Plaintiff Slusar and Defendant Constable Harff have reached an amicable resolution of this lawsuit and Harff is no longer a party to this case. The only remaining claim is against Officer Sestili for First Amendment Retaliation. To succeed on this claim, Slusar must prove: (1) that she engaged in constitutionally-protected activity; (2) that Sestili responded with retaliatory action that was sufficient to deter a person of ordinary firmness from exercising her rights; and (3) that there was a causal connection between the protected activity and the retaliatory action. Eichenlaub v. Twp. of Indiana , 385 F.3d 274, 282 (3d Cir. 2004).
As to the first element of Plaintiff's cause of action, Slusar asserts four instances of alleged protected activity: (1) invoking her Fourth Amendment right to prevent access to the home during the incident; (2) calling 911 later on May 18, the day of the incident; (3) contacting the ACDA between May 19-23; and (4) instructing her attorney to contact ACDA on her behalf on June 1. As to the second element, Slusar references the phone message left by Sestili on the evening of May 18 and the filing of criminal charges against her on June 15. Harassment and intimidation by police may constitute retaliatory action, if such conduct would be sufficient to deter a person of ordinary firmness from exercising his/her rights. See Dec v. Pennsylvania State Police , 2012 WL 6099078 at *8 (W.D. Pa. 2012) (Hornak, J.). The "deterrence threshold" is very low. O'Connor v. City of Newark , 440 F.3d 125, 127-28 (3d Cir. 2006). These elements of the claim are discrete and it is essentially uncontested that such conduct occurred. However, the parties may dispute, and the jury may have to resolve, whether leaving the phone message by Sestili constituted retaliatory conduct - this is a fact issue.
The most difficult determination for the jury to resolve is causation. Plaintiff has articulated two distinct theories of liability. First, Slusar argues that Sestili left the phone message to retaliate for Slusar's assertion of her Fourth Amendment rights and her 911 call earlier on May 18. Second, Slusar contends that Sestili filed charges a month later, on June 15, in retaliation for Slusar having triggered an ACDA investigation of the matter. Because this second theory of alleged retaliation took the form of filing criminal charges, Slusar must also show the absence of probable cause for those charges. Hartman v. Moore , 547 U.S. 250, 265-66 (2006). Sestili contends that he met with an Assistant District Attorney and had probable cause to file the charges against Slusar, and that he did not act in retaliation for her alleged protected activity. The jury must decide these issues, and if it finds in favor of Slusar, it must decide the amount of compensatory damages, if any, and whether or not to award punitive damages against Sestili.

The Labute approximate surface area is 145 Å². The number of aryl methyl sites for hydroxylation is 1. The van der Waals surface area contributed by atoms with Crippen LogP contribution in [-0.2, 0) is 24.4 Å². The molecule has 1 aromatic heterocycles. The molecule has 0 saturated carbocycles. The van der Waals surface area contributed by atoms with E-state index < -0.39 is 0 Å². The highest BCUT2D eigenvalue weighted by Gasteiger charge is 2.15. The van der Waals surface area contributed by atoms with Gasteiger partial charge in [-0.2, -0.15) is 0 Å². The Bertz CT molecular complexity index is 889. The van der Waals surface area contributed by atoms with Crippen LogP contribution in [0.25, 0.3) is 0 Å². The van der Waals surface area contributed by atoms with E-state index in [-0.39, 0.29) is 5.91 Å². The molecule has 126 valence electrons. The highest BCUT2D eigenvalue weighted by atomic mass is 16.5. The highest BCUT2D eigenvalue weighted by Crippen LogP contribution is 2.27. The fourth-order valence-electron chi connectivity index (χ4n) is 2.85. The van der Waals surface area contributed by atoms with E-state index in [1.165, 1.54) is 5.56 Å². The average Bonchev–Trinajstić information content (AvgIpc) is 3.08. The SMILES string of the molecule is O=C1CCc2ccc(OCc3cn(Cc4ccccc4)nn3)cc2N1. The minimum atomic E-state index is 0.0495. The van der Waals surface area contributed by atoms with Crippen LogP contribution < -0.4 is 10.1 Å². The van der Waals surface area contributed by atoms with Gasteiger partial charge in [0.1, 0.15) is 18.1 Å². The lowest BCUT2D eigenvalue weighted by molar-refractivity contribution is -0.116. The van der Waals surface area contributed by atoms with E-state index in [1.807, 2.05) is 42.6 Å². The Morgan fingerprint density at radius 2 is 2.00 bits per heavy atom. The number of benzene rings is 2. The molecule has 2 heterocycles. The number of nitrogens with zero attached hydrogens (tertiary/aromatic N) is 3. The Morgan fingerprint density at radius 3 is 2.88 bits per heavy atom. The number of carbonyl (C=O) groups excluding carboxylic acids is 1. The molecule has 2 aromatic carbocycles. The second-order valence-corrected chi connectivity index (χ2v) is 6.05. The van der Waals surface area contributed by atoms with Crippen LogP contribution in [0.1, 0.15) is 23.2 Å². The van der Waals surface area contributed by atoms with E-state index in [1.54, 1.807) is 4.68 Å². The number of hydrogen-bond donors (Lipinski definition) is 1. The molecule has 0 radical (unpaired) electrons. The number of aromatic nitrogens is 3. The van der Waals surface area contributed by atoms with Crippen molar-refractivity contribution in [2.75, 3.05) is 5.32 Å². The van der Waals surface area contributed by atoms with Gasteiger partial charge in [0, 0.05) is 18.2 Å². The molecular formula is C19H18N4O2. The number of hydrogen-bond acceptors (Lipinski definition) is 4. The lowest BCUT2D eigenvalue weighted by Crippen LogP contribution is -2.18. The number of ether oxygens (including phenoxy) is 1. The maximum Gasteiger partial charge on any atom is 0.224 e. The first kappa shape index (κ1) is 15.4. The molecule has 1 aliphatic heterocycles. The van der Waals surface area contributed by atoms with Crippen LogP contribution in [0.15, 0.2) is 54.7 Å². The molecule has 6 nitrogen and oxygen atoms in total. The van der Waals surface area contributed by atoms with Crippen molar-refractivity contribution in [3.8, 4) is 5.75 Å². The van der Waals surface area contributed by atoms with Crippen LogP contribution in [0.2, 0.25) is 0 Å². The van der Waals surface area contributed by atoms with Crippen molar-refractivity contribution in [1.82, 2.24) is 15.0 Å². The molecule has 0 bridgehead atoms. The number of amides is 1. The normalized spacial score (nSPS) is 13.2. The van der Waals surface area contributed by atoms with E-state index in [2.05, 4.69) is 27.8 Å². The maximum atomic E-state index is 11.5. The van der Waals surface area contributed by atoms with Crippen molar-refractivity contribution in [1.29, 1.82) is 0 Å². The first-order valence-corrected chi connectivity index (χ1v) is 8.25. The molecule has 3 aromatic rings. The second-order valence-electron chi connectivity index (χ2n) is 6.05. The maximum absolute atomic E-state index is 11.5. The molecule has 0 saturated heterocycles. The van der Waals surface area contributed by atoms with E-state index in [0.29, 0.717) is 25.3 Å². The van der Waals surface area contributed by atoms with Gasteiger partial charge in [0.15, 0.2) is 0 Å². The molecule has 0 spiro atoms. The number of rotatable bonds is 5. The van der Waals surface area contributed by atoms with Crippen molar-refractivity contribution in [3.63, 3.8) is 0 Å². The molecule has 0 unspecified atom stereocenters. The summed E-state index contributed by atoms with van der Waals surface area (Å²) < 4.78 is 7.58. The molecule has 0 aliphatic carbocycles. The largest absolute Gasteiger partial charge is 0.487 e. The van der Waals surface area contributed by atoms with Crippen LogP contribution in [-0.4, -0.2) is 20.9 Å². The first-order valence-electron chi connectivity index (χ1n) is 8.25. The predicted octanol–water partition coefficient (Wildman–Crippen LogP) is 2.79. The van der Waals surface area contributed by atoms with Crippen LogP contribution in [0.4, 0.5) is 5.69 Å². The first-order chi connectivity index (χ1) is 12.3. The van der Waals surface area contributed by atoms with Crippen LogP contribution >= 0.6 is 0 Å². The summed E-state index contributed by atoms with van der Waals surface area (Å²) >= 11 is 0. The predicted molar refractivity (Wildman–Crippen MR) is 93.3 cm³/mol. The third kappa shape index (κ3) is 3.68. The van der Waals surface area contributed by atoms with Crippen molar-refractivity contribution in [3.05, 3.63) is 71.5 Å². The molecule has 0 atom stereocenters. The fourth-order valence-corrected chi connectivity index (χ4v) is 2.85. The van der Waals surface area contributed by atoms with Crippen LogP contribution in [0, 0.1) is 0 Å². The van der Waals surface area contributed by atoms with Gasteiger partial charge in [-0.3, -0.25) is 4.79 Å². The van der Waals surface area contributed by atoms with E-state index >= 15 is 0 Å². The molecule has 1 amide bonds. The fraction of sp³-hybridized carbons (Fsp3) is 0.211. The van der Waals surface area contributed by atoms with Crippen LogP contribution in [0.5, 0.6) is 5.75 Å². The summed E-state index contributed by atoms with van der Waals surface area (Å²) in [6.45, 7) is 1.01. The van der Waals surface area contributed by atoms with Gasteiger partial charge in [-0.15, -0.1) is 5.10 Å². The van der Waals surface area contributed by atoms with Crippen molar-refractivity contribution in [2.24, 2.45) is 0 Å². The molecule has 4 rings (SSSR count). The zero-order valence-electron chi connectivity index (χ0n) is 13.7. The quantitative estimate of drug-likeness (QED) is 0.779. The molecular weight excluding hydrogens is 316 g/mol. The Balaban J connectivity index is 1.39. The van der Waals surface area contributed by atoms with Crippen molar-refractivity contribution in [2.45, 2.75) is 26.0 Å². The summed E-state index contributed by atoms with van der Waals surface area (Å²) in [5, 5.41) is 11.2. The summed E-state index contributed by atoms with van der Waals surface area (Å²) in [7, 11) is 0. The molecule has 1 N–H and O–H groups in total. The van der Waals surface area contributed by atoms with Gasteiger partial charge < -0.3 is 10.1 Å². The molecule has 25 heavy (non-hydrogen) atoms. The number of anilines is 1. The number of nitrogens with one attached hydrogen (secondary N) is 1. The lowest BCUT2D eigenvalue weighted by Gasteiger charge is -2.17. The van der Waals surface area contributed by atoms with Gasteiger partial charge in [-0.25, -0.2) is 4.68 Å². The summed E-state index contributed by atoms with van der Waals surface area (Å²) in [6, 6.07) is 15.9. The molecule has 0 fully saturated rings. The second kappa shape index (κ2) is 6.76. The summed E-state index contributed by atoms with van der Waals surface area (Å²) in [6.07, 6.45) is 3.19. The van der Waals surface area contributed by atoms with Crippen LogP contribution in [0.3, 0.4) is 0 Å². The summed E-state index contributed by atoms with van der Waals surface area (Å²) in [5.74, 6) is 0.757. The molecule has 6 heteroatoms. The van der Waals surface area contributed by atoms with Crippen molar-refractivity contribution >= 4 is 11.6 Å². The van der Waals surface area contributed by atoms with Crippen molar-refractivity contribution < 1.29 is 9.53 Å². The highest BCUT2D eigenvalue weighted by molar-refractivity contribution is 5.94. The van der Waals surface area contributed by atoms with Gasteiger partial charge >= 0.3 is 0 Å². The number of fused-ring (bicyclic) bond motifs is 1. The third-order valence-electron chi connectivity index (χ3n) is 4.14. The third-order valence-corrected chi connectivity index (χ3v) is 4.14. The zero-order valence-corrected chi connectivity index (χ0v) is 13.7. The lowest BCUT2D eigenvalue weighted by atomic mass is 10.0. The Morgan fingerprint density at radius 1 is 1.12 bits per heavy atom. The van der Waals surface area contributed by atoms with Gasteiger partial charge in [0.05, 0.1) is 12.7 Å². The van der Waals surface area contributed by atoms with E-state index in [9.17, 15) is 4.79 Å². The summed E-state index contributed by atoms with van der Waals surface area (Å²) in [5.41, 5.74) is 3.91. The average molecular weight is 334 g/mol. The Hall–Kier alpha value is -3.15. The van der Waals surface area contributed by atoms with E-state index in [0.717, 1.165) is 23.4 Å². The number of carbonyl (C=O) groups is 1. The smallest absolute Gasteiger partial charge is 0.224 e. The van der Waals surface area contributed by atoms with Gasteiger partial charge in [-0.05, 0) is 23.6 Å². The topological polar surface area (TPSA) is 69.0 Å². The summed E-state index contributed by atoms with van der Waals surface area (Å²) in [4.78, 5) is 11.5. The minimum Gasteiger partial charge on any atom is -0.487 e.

With that background of the issues remaining for trial, the Court turns now to the numerous motions in limine filed by the parties. To the extent that the parties have raised related topics, those will be addressed together. As explained above, it is the Court's objective to provide clear guidance to counsel, such that the evidence presented at trial is narrowly tailored to the sole remaining claim(s) and defenses thereto.
A. Constable Harff
Both parties seek to limit the scope of the evidence regarding Constable Harff. The Court agrees that the evidence must be narrowly confined to the First Amendment Retaliation claim against police officer Sestili. The jury will be instructed that it may not consider either the merits or disposition of any claims against ...